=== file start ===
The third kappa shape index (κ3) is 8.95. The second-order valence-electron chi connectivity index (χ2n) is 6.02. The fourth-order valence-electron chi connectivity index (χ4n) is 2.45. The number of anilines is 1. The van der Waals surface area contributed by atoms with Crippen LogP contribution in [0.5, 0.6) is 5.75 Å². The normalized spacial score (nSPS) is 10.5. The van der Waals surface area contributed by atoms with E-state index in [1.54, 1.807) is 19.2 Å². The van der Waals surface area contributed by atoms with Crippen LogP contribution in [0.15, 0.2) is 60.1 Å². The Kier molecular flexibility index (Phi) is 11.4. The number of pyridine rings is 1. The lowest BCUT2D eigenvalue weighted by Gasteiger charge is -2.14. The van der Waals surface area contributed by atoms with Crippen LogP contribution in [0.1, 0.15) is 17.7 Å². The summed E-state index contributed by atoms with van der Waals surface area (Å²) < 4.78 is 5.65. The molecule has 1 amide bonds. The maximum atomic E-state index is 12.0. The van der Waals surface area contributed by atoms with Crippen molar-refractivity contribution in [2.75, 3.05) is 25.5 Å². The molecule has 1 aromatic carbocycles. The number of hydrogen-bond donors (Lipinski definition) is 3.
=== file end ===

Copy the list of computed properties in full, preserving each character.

The third kappa shape index (κ3) is 8.95. The second-order valence-electron chi connectivity index (χ2n) is 6.02. The fourth-order valence-electron chi connectivity index (χ4n) is 2.45. The number of anilines is 1. The van der Waals surface area contributed by atoms with Crippen LogP contribution in [0.5, 0.6) is 5.75 Å². The normalized spacial score (nSPS) is 10.5. The van der Waals surface area contributed by atoms with E-state index in [1.54, 1.807) is 19.2 Å². The van der Waals surface area contributed by atoms with Crippen LogP contribution in [0.15, 0.2) is 60.1 Å². The Kier molecular flexibility index (Phi) is 11.4. The number of pyridine rings is 1. The lowest BCUT2D eigenvalue weighted by Gasteiger charge is -2.14. The van der Waals surface area contributed by atoms with Crippen LogP contribution in [0.1, 0.15) is 17.7 Å². The summed E-state index contributed by atoms with van der Waals surface area (Å²) < 4.78 is 5.65. The molecule has 1 amide bonds. The maximum atomic E-state index is 12.0. The van der Waals surface area contributed by atoms with Crippen molar-refractivity contribution in [2.75, 3.05) is 25.5 Å². The molecule has 1 aromatic carbocycles. The number of hydrogen-bond donors (Lipinski definition) is 3.